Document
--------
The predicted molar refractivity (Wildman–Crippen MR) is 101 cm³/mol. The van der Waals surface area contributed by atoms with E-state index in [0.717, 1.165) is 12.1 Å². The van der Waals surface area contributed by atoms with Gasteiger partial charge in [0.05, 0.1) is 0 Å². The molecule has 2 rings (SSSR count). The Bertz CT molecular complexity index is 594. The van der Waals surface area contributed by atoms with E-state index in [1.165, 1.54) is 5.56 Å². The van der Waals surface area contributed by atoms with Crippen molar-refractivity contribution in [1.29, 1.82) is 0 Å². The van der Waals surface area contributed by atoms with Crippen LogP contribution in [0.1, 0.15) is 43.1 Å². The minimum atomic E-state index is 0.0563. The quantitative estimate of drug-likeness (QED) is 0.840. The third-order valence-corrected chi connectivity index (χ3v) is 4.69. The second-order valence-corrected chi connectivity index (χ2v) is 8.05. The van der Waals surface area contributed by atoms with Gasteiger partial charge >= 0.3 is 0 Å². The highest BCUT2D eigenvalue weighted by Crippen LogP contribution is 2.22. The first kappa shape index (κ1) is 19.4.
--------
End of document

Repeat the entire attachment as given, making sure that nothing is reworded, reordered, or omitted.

The predicted molar refractivity (Wildman–Crippen MR) is 101 cm³/mol. The van der Waals surface area contributed by atoms with E-state index in [0.717, 1.165) is 12.1 Å². The van der Waals surface area contributed by atoms with Gasteiger partial charge in [0.05, 0.1) is 0 Å². The molecule has 2 rings (SSSR count). The Bertz CT molecular complexity index is 594. The van der Waals surface area contributed by atoms with E-state index in [1.165, 1.54) is 5.56 Å². The van der Waals surface area contributed by atoms with Crippen molar-refractivity contribution in [1.29, 1.82) is 0 Å². The van der Waals surface area contributed by atoms with Crippen LogP contribution in [0.1, 0.15) is 43.1 Å². The minimum atomic E-state index is 0.0563. The quantitative estimate of drug-likeness (QED) is 0.840. The third-order valence-corrected chi connectivity index (χ3v) is 4.69. The second-order valence-corrected chi connectivity index (χ2v) is 8.05. The van der Waals surface area contributed by atoms with Gasteiger partial charge >= 0.3 is 0 Å². The highest BCUT2D eigenvalue weighted by Crippen LogP contribution is 2.22. The first kappa shape index (κ1) is 19.4.